The FSA should look very closely at the senior directors who have recently left Honister as it looks very likely that they have been misleading the regulator and all the companies that were relying on them, they should have to fully disclose as do we on a annual basis through credit reports and fitness and proper declarations, and as we are reprimanded for non disclosure so should these directors.

    Grant Thornton need to be very careful, as most IFA will novate clients they want leaving all the rubbish and claims with the FSCS.

  34. Financial Gateway 11th July 2012 at 9:14 pm

    Financial Gateway are always looking to recruit like minded individuals and businesses in to their network. We provide a diverse range of financial products & services for our clients. If you’ve had enough of the constant hassle as an IFA or if you are looking for a new challenge please feel free to call Financial Gateway Head Office on 0845 47 47 411 or send an email to

  35. Hannah Gilsenan 13th July 2012 at 4:50 pm

    I am helping a fraud victim that had a lot of his pension stolen from him by a now convicted and jailed financial advisor working for Burns Anderson under the Honister umberella 2 years ago… he wasn’t the only victim. The Ombudsmen having fully investigated had just reached the point of ordering Honister to pay back all the monies stolen by this individual. It makes me sick that they can put the company into administration and sort themselves out whilst leaving trusting elderly pensioners high and dry – it’s disgusting but doesn’t surprise me in the slighest. I only hope some of the well paid directors and management suffer similar… I have to go and break the news to the 66yr old victim I’m helping now and he will have to sell the home that’s been in his family for 2 generations and move away from the area he’s lived in all his life to keep a roof over his head. He’s a good, honest hardworking person but seemingly just an inconvenient statistic to the Honister group.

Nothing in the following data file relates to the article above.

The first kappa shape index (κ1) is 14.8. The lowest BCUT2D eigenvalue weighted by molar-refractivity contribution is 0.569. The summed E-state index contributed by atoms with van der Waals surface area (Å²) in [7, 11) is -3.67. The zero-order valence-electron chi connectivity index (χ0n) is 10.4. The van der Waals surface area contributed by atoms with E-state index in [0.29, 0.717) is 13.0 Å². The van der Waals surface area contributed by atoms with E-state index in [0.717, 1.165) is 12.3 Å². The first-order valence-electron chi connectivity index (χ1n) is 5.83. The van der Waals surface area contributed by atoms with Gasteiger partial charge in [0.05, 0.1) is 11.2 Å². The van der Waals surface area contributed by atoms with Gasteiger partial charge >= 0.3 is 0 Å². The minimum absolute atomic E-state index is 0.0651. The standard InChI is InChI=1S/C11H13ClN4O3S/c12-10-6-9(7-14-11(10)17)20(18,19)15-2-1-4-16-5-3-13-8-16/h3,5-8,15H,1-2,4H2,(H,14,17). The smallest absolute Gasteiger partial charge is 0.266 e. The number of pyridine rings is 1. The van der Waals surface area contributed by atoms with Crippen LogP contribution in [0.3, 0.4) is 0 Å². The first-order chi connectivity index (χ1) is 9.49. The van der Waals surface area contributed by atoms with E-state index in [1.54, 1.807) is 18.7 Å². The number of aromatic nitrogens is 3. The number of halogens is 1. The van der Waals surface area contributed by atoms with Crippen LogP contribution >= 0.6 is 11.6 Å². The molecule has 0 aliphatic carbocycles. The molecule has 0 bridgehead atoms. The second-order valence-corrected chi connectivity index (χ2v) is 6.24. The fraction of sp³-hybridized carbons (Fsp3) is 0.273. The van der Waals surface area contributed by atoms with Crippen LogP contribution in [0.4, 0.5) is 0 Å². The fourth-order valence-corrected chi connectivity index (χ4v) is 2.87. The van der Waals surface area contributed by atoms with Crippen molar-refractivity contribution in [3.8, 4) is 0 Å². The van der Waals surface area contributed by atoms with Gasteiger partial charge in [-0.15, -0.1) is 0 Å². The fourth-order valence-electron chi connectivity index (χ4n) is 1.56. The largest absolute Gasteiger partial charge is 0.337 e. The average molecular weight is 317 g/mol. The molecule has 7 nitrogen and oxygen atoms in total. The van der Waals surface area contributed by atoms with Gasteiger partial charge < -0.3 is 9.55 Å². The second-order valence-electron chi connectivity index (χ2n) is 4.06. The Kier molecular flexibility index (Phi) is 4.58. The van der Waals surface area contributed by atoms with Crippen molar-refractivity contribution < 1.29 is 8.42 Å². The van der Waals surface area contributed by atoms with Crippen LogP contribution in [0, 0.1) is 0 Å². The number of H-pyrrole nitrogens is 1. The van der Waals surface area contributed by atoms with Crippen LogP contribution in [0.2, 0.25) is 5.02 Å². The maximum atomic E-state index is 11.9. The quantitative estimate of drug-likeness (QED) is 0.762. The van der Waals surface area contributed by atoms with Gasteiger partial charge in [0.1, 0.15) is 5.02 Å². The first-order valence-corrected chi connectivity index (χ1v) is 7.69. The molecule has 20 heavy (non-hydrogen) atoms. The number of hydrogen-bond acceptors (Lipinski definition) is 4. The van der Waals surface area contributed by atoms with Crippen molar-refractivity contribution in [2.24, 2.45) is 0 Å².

36. Another network failure is not surprising, though unfortunately the rest of the IFA world has once again to pick up the pieces. If any Honister adviser is interested in getting re-authorised quickly and is fed up with the risks with national networks please feel free to contact